How to Care for a Beagle Puppy

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Beagles are a fun-loving, loyal breed that enjoy nothing more than being with their owners. Beagles are smaller hounds that have a long, slightly rounded skull. Beagles possess a medium-length coat and come in several varieties, including red and white, tri-color and blue tick. Upon adulthood, an average beagle will weigh anywhere between 20 and 25 pounds and will be around 15 inches tall. Beagle puppies will require special care to ensure that these energetic dogs live a long, happy life.

Things You'll Need

  • Puppy food
  • Water
  • Crate
  • Soft blanket
  • Dog brush
  • Wet cloth
  • Puppy toys
  • Remove any objects on the floor that may harm the beagle puppy. Treat the puppy like you would a small child by "puppy-proofing" the home before the beagle's arrival.

  • Feed the beagle puppy three times a day--once in the morning, once in the afternoon and once in the evening. Give the puppy approximately one-half a cup of kibble at each sitting. Feed the puppy the same food as was given by the breeder or wherever it was being fed. A drastic change in the puppy's food supply could greatly affect its delicate digestive system.

  • Give the puppy water at each meal. This will help you monitor when the puppy will need to be taken outside to void. This will make potty training much simpler.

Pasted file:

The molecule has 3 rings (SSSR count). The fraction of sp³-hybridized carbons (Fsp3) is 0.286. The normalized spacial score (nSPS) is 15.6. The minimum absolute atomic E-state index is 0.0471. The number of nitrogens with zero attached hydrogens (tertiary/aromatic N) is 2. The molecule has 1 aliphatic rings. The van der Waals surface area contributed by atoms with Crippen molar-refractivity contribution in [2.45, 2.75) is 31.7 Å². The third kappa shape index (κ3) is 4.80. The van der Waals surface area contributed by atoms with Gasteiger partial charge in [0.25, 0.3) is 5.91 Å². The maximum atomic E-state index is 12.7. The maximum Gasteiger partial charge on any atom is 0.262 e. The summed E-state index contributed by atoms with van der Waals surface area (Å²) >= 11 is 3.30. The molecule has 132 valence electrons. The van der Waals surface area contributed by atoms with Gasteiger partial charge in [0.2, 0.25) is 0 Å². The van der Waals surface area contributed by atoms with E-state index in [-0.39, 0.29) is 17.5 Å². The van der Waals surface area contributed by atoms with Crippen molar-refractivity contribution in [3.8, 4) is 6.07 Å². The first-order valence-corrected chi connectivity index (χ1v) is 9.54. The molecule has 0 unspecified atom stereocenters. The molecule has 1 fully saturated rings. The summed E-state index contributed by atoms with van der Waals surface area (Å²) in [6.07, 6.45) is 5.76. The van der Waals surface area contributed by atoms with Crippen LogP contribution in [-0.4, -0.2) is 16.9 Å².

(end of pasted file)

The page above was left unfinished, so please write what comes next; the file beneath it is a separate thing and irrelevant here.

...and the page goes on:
• Take the beagle puppy outside to void first thing in the morning, after each meal, after a heavy bout of activity and right before bed. Also watch for signs that the puppy must void, such as sniffing around on the floor or whining.

  • Keep the beagle puppy in a crate during the night or when you are away from the home. The puppy will not void where it sleeps, which makes the crate a valuable potty-training tool. Place a soft blanket into the crate to make it more inviting for the puppy.

  • Bathe the puppy only when needed. The short-haired breed only requires a good brushing and a rub-down with a wet cloth in between these baths. Keep an eye on the beagle's larger ears. They can easily become infected.

  • Take the beagle puppy on a walk at least once a day. Beagles are an energetic breed and require a moderate amount of exercise. Beagles are scent hounds and will benefit from the use of a gentle leader or a harness. If the beagle catches a scent its nose will take over and it can be difficult to wrangle on a traditional leash and collar.

  • Offer the puppy a variety of toys to keep it occupied while at home. This will help focus the puppy's natural tendency to chew on an acceptable outlet rather than the living-room furniture.

  • Bring the beagle to the veterinarian for a check-up within the first week of taking possession of the puppy. The vet can check the puppy's general health. Take this opportunity to schedule the puppy's required inoculations, including shots for rabies.

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References

  • Photo Credit Beagle image by Buffy1982 from Fotolia.com
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